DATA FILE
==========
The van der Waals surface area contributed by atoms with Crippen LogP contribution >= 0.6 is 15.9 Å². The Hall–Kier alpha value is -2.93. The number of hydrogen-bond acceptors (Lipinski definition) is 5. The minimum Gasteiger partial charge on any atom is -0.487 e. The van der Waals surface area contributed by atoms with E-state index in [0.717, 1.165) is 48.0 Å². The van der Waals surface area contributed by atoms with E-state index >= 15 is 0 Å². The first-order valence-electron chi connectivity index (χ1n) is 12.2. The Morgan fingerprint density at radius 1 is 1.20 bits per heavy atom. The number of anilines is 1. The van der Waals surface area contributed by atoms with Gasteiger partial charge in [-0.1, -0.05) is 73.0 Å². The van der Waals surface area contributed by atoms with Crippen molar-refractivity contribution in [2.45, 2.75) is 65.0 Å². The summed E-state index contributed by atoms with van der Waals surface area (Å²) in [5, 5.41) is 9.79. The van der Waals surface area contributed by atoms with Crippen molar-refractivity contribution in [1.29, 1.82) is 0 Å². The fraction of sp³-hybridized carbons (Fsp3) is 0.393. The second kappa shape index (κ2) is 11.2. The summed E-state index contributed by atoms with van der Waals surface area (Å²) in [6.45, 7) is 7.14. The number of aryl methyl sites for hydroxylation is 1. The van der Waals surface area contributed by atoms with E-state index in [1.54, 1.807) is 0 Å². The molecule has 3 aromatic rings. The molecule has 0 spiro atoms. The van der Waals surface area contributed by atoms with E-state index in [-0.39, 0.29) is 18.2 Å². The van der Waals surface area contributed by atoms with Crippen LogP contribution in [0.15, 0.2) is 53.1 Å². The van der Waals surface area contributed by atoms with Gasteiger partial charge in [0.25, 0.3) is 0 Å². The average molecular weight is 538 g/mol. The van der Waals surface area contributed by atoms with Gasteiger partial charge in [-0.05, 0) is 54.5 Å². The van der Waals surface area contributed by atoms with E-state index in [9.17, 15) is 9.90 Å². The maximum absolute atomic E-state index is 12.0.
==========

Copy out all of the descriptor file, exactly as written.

The van der Waals surface area contributed by atoms with Crippen LogP contribution >= 0.6 is 15.9 Å². The Hall–Kier alpha value is -2.93. The number of hydrogen-bond acceptors (Lipinski definition) is 5. The minimum Gasteiger partial charge on any atom is -0.487 e. The van der Waals surface area contributed by atoms with E-state index in [0.717, 1.165) is 48.0 Å². The van der Waals surface area contributed by atoms with E-state index >= 15 is 0 Å². The first-order valence-electron chi connectivity index (χ1n) is 12.2. The Morgan fingerprint density at radius 1 is 1.20 bits per heavy atom. The number of anilines is 1. The van der Waals surface area contributed by atoms with Gasteiger partial charge in [-0.1, -0.05) is 73.0 Å². The van der Waals surface area contributed by atoms with Crippen molar-refractivity contribution in [2.45, 2.75) is 65.0 Å². The summed E-state index contributed by atoms with van der Waals surface area (Å²) in [5, 5.41) is 9.79. The van der Waals surface area contributed by atoms with Crippen molar-refractivity contribution in [1.29, 1.82) is 0 Å². The fraction of sp³-hybridized carbons (Fsp3) is 0.393. The second kappa shape index (κ2) is 11.2. The summed E-state index contributed by atoms with van der Waals surface area (Å²) in [6.45, 7) is 7.14. The number of aryl methyl sites for hydroxylation is 1. The van der Waals surface area contributed by atoms with E-state index in [1.54, 1.807) is 0 Å². The molecule has 3 aromatic rings. The molecule has 0 spiro atoms. The van der Waals surface area contributed by atoms with E-state index in [-0.39, 0.29) is 18.2 Å². The van der Waals surface area contributed by atoms with Crippen LogP contribution in [0.15, 0.2) is 53.1 Å². The van der Waals surface area contributed by atoms with Gasteiger partial charge in [0.25, 0.3) is 0 Å². The average molecular weight is 538 g/mol. The van der Waals surface area contributed by atoms with Gasteiger partial charge in [-0.05, 0) is 54.5 Å². The van der Waals surface area contributed by atoms with E-state index in [9.17, 15) is 9.90 Å². The maximum absolute atomic E-state index is 12.0.